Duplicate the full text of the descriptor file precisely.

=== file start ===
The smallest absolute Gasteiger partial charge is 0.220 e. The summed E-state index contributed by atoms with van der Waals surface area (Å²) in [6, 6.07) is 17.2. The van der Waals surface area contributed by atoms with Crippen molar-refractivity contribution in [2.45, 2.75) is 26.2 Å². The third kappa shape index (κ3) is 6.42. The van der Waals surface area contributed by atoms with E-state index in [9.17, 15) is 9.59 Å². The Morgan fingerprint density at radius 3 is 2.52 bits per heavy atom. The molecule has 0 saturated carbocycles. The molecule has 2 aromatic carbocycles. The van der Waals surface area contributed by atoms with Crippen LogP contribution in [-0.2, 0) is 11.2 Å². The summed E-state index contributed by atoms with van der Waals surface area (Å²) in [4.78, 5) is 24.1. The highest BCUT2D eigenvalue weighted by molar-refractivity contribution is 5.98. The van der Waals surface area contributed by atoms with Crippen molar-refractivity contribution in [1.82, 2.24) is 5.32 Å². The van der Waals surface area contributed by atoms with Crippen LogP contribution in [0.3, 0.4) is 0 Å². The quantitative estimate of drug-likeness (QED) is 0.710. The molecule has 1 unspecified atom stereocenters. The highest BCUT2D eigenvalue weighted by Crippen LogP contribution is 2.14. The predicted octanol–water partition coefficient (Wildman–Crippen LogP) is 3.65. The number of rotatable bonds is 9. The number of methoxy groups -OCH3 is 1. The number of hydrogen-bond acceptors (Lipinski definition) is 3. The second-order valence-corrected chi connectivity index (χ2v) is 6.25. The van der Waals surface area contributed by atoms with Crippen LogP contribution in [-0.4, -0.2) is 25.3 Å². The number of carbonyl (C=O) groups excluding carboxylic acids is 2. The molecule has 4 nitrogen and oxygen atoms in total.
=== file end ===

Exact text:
The smallest absolute Gasteiger partial charge is 0.220 e. The summed E-state index contributed by atoms with van der Waals surface area (Å²) in [6, 6.07) is 17.2. The van der Waals surface area contributed by atoms with Crippen molar-refractivity contribution in [2.45, 2.75) is 26.2 Å². The third kappa shape index (κ3) is 6.42. The van der Waals surface area contributed by atoms with E-state index in [9.17, 15) is 9.59 Å². The Morgan fingerprint density at radius 3 is 2.52 bits per heavy atom. The molecule has 0 saturated carbocycles. The molecule has 2 aromatic carbocycles. The van der Waals surface area contributed by atoms with Crippen LogP contribution in [-0.2, 0) is 11.2 Å². The summed E-state index contributed by atoms with van der Waals surface area (Å²) in [4.78, 5) is 24.1. The highest BCUT2D eigenvalue weighted by molar-refractivity contribution is 5.98. The van der Waals surface area contributed by atoms with Crippen molar-refractivity contribution in [1.82, 2.24) is 5.32 Å². The van der Waals surface area contributed by atoms with Crippen LogP contribution in [0.3, 0.4) is 0 Å². The quantitative estimate of drug-likeness (QED) is 0.710. The molecule has 1 unspecified atom stereocenters. The highest BCUT2D eigenvalue weighted by Crippen LogP contribution is 2.14. The predicted octanol–water partition coefficient (Wildman–Crippen LogP) is 3.65. The number of rotatable bonds is 9. The number of methoxy groups -OCH3 is 1. The number of hydrogen-bond acceptors (Lipinski definition) is 3. The second-order valence-corrected chi connectivity index (χ2v) is 6.25. The van der Waals surface area contributed by atoms with Crippen LogP contribution in [-0.4, -0.2) is 25.3 Å². The number of carbonyl (C=O) groups excluding carboxylic acids is 2. The molecule has 4 nitrogen and oxygen atoms in total.